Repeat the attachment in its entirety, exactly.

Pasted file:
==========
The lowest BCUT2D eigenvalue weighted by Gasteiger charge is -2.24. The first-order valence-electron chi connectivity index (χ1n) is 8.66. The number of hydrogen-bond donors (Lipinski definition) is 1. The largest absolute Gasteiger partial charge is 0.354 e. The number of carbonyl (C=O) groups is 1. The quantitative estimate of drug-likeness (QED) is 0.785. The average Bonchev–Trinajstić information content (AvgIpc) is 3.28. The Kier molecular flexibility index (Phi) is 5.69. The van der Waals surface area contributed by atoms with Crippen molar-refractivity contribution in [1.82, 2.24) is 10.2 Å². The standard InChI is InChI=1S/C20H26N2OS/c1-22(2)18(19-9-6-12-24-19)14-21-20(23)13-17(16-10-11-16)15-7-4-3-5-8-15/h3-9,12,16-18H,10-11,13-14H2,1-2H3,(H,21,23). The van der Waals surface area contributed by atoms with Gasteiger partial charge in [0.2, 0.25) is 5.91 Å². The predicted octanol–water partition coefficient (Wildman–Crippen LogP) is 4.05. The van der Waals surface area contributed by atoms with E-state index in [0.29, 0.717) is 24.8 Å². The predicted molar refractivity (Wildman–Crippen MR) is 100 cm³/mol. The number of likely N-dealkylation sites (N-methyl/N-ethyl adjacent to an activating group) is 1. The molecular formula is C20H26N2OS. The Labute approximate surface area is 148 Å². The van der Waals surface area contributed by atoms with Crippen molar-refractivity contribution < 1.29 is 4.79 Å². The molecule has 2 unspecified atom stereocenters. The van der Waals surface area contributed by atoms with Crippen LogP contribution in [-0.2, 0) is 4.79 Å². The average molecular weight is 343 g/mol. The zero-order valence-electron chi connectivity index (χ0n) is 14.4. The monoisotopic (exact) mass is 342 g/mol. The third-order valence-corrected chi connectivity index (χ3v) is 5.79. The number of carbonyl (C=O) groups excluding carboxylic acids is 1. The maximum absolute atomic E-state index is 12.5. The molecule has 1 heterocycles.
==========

The lowest BCUT2D eigenvalue weighted by Gasteiger charge is -2.24. The first-order valence-electron chi connectivity index (χ1n) is 8.66. The number of hydrogen-bond donors (Lipinski definition) is 1. The largest absolute Gasteiger partial charge is 0.354 e. The number of carbonyl (C=O) groups is 1. The quantitative estimate of drug-likeness (QED) is 0.785. The average Bonchev–Trinajstić information content (AvgIpc) is 3.28. The Kier molecular flexibility index (Phi) is 5.69. The van der Waals surface area contributed by atoms with Crippen molar-refractivity contribution in [1.82, 2.24) is 10.2 Å². The standard InChI is InChI=1S/C20H26N2OS/c1-22(2)18(19-9-6-12-24-19)14-21-20(23)13-17(16-10-11-16)15-7-4-3-5-8-15/h3-9,12,16-18H,10-11,13-14H2,1-2H3,(H,21,23). The van der Waals surface area contributed by atoms with Gasteiger partial charge in [0.2, 0.25) is 5.91 Å². The predicted octanol–water partition coefficient (Wildman–Crippen LogP) is 4.05. The van der Waals surface area contributed by atoms with E-state index in [0.29, 0.717) is 24.8 Å². The predicted molar refractivity (Wildman–Crippen MR) is 100 cm³/mol. The number of likely N-dealkylation sites (N-methyl/N-ethyl adjacent to an activating group) is 1. The molecular formula is C20H26N2OS. The Labute approximate surface area is 148 Å². The van der Waals surface area contributed by atoms with Crippen molar-refractivity contribution < 1.29 is 4.79 Å². The molecule has 2 unspecified atom stereocenters. The van der Waals surface area contributed by atoms with Crippen LogP contribution in [-0.2, 0) is 4.79 Å². The average molecular weight is 343 g/mol. The zero-order valence-electron chi connectivity index (χ0n) is 14.4. The monoisotopic (exact) mass is 342 g/mol. The third-order valence-corrected chi connectivity index (χ3v) is 5.79. The number of carbonyl (C=O) groups excluding carboxylic acids is 1. The maximum absolute atomic E-state index is 12.5. The molecule has 1 heterocycles.